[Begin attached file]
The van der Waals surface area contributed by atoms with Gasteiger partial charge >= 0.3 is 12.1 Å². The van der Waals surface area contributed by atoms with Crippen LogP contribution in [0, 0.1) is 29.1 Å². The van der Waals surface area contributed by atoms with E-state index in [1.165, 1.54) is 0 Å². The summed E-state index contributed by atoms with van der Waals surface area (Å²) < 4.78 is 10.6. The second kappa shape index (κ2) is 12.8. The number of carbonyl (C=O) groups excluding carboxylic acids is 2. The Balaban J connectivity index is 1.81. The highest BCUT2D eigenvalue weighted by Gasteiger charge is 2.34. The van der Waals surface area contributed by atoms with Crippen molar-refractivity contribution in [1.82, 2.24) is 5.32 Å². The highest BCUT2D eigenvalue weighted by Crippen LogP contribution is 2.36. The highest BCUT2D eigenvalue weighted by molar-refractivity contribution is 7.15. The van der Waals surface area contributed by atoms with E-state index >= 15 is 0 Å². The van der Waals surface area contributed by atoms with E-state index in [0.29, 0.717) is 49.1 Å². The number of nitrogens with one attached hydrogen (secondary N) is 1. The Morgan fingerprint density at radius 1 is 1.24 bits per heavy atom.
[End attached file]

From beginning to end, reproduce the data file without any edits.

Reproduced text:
The van der Waals surface area contributed by atoms with Gasteiger partial charge >= 0.3 is 12.1 Å². The van der Waals surface area contributed by atoms with Crippen LogP contribution in [0, 0.1) is 29.1 Å². The van der Waals surface area contributed by atoms with E-state index in [1.165, 1.54) is 0 Å². The summed E-state index contributed by atoms with van der Waals surface area (Å²) < 4.78 is 10.6. The second kappa shape index (κ2) is 12.8. The number of carbonyl (C=O) groups excluding carboxylic acids is 2. The Balaban J connectivity index is 1.81. The highest BCUT2D eigenvalue weighted by Gasteiger charge is 2.34. The van der Waals surface area contributed by atoms with Crippen molar-refractivity contribution in [1.82, 2.24) is 5.32 Å². The highest BCUT2D eigenvalue weighted by Crippen LogP contribution is 2.36. The highest BCUT2D eigenvalue weighted by molar-refractivity contribution is 7.15. The van der Waals surface area contributed by atoms with E-state index >= 15 is 0 Å². The van der Waals surface area contributed by atoms with E-state index in [0.29, 0.717) is 49.1 Å². The number of nitrogens with one attached hydrogen (secondary N) is 1. The Morgan fingerprint density at radius 1 is 1.24 bits per heavy atom.